In this paper, we derive bounds on the speedup and efficiency of applications that schedule tasks on a set of parallel processors. We assume that the application runs an algorithm that consists of N iterations and before starting its i + 1st iteration, a processor must wait for data (i.e., synchronize) evaluated in the ith iteration by a subset of the other processors of the system. Processing times and interconnections between iterations are modeled by random variables with possibly deterministic distributions. Scientific applications consisting of iterations of recursive equations are examples of applications that can be modeled within this formulation. We consider the efficiency of such applications and show that, although efficiency decreases with an increase in the number of processors, it has a nonzero limit when the number of processors increases to infinity. We obtain a lower bound for the efficiency by solving an equation that depends on the distribution of task service times and the expected number of tasks needed to be synchronized. We also show that the lower bound is approached if the topology of the processor graph is ``spread-out,'' a notion we define in the paper. Copyright 1995 by ACM, Inc.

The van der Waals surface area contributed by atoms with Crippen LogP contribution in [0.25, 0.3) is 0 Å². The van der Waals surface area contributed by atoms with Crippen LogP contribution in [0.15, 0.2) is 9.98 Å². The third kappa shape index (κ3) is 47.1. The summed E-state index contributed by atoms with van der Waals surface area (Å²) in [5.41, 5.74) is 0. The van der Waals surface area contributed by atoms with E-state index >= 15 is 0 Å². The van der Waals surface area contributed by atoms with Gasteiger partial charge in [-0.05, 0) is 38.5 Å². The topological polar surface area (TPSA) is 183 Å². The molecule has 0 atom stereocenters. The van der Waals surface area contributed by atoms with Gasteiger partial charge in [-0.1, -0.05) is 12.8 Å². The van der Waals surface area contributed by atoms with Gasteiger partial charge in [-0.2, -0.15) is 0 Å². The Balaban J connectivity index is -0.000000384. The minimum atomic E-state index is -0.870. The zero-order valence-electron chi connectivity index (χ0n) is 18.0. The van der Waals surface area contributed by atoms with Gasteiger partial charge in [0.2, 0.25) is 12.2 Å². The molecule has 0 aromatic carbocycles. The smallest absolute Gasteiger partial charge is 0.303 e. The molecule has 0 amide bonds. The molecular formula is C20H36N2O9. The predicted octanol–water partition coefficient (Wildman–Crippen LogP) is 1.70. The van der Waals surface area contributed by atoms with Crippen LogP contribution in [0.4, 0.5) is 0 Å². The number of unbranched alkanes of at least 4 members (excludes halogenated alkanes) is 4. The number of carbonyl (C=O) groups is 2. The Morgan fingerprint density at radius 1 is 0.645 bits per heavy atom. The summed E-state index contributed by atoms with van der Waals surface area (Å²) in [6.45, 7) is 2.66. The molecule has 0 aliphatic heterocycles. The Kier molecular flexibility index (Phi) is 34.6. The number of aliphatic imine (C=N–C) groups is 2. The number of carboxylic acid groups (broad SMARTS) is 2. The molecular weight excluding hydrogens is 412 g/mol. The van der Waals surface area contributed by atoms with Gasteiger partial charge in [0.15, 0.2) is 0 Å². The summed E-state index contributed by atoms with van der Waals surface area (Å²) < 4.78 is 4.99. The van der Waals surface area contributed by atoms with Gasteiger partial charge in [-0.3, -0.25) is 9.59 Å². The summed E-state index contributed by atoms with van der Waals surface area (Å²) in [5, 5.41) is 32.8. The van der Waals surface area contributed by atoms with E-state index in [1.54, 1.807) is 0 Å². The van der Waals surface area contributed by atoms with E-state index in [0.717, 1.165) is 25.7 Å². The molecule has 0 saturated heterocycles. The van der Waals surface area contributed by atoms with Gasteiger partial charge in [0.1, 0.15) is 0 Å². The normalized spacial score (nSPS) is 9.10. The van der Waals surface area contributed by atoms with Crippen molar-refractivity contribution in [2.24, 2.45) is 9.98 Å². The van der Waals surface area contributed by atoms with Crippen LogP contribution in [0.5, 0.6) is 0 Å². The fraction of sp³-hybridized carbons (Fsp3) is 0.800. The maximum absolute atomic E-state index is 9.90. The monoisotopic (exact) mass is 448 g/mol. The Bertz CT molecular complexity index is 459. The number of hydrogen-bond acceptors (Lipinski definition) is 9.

The abstract is also available as a LaTeX file, a DVI file, or a PostScript file.
Categories and Subject Descriptors: C.1.2 [Processor Architectures]: Multiple Data Stream Architectures (Multiprocessors) -- parallel processors; C.4 [Performance of Systems] -- performance attributes
General Terms: Measurement, Performance
Additional Key Words and Phrases: Large deviations theory, synchronization
- François Baccelli and Zhen Lu. On the execution of parallel programs on multiprocessor systems -- a queuing theory approach. Journal of the ACM, 37(2):373-414, April 1990.